Cookies   I display ads to cover the expenses. See the privacy policy for more information. You can keep or reject the ads.

# Constructing a unit normal vector to a curve | Multivariable Calculus | Khan Academy

- [Voiceover] So let's say that we've got the curve R
defined, so this is our curve R.
It's X of T times I
plus Y T times J, it's a curve
in two dimensions on the XY plane.
And let's graph it, just graph it in kind of a
a generalized form.
So that's our Y-axis.
This is our X-axis.
Our curve R might look something like this.
It might look something, let me draw a little
bit more of a.
Maybe it looks something like this.
Maybe that's just part of it.
And as T increases, we're going in that direction
right over there.
What I want to do in this video,
this is really more vector algebra than vector calculus.
Is think about at any given point here
whether we can figure out a normal vector.
In particular, a unit normal vector.
Obviously you can figure out a normal vector
you can just divide it by its magnitude
and you will get the unit normal vector.
So I want to figure out at any given point
a vector that's popping straight out in that direction.
And has a magnitude one.
So that would be our unit normal vector.
And to do that, first we'll think about
what a tangent vector is.
And from a tangent vector we can figure out
the normal vector.
And it really goes back to some of what you might
have done in algebra one, or algebra two
of if you have a slope of a line
the negative reciprocal of that slope is going to be
the slope of that negative line.
And we'll see a very similar thing
when we do it right over here with the vector
with this vector algebra.
So the first thing I want to think about is
how do we construct
how do we construct a tangent line.
Well, you could imagine at sum T
at sum T
this is what our position vector is going to look like.
So call that R one.
R one right over there.
And then if we wait, if we allow T to go up a little bit,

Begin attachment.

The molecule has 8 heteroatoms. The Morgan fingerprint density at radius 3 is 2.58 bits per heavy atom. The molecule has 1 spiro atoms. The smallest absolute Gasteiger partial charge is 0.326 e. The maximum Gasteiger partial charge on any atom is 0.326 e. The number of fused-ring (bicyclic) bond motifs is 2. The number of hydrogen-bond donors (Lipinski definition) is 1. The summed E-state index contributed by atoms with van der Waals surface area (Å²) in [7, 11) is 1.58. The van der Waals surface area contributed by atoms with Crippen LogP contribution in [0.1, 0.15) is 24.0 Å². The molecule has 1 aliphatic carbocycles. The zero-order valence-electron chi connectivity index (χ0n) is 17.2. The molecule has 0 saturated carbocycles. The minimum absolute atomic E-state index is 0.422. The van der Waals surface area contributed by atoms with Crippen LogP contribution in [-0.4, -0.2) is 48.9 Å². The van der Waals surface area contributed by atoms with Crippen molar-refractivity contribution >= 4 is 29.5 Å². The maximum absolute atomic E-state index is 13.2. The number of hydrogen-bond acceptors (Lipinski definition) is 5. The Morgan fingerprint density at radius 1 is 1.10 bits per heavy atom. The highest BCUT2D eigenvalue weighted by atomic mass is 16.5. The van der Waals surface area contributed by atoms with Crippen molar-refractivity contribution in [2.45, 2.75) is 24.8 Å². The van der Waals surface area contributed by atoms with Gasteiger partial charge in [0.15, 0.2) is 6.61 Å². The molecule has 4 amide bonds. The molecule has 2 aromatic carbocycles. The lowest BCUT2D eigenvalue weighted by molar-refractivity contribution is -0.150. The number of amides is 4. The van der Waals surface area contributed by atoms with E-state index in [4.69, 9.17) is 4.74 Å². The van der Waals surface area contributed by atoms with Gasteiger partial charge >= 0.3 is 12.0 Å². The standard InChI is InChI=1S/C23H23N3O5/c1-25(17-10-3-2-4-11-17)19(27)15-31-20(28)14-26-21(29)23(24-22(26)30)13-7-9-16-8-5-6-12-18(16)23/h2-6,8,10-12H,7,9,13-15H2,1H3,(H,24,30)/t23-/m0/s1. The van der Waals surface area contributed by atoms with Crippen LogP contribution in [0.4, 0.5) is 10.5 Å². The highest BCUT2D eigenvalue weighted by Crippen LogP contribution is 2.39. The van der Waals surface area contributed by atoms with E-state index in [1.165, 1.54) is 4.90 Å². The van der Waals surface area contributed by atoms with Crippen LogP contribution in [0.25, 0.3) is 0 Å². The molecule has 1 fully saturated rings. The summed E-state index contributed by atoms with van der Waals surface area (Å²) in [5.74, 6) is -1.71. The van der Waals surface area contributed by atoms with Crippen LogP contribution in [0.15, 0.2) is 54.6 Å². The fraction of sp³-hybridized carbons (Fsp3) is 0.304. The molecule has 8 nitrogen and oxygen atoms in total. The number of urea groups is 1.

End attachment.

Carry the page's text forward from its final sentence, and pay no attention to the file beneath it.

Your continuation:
if T is time, we'll wait a little while
a few seconds, or however we were measuring things.
And then R two might look something like this.
This is when T has gotten a little bit larger.
We're further down the path.
And so one way that you can approximate
the slope of the tangent line
or the slope between these two points, for now,
is essentially the difference between these two vectors.
The difference between these two vectors is
you could view that
you could view that as
delta
delta R.
This vector plus that vector is equal to that vector.
Or, R two minus R one is going to give you
this delta R right over here.
And as R two, as that increment
between R one and R two gets smaller
and smaller and smaller.
As we have a smaller and smaller T increment
as we get a smaller and smaller T increment.
So we get a smaller and smaller T increment
the slope of that delta R is going to more
and more approximate the slope
of the tangent line.
All the way to the point that if you have
an infinitely small change in T.
So you have a DT.
So you go from R then you just
you change T a very small amount
that delta R, and we can kind of conceptualize that,
as DR, that does approximate
the A tangent vector.
So if you have a very small change in T
then your very small
del DR I'll call it
because now we're talking about a differential.
Your very small differential.
Right over here.
That is a tangent
that is a tangent vector.
So DR
DR is
a tangent
tangent vector at any
at any given point.
And once again, all of this is a little bit of review.
But DR, we can write as
DR is equal to DX
times I plus the
infinite small change in X
times the I unit vector
plus the infinite small change in Y
times the J unit vector.
And you see that, you see that
if I were to draw
if I were to draw a curve.
Let me just draw another one.
Actually, I don't even have to draw the axis.
If our DR looks like that
if that is our DR
then, we can break that down
into its vertical and horizontal components.
This right over here is DY.
And that right over there
that right over there is
that is DX.
And so we see that DX times I.
Actually, this is DX times I.
And this is DY
this is DY times J.
DY is the magnitude,
J gives us the direction.
DX is the magnitude.
I tells us that we're moving
in the horizontal direction.
Over here, this actually would be a negative.
This must be a negative value right over here
and this must be a positive value
based on the way that I drew it.
So that gives us a tangent vector.
And now we want to from that tangent vector
figure out a normal vector.
A vector that is essentially perpendicular
to this vector right over here.
And there's actually going to be two
vectors like that.
There's going to be the vector
that kind of is perpendicular in the right direction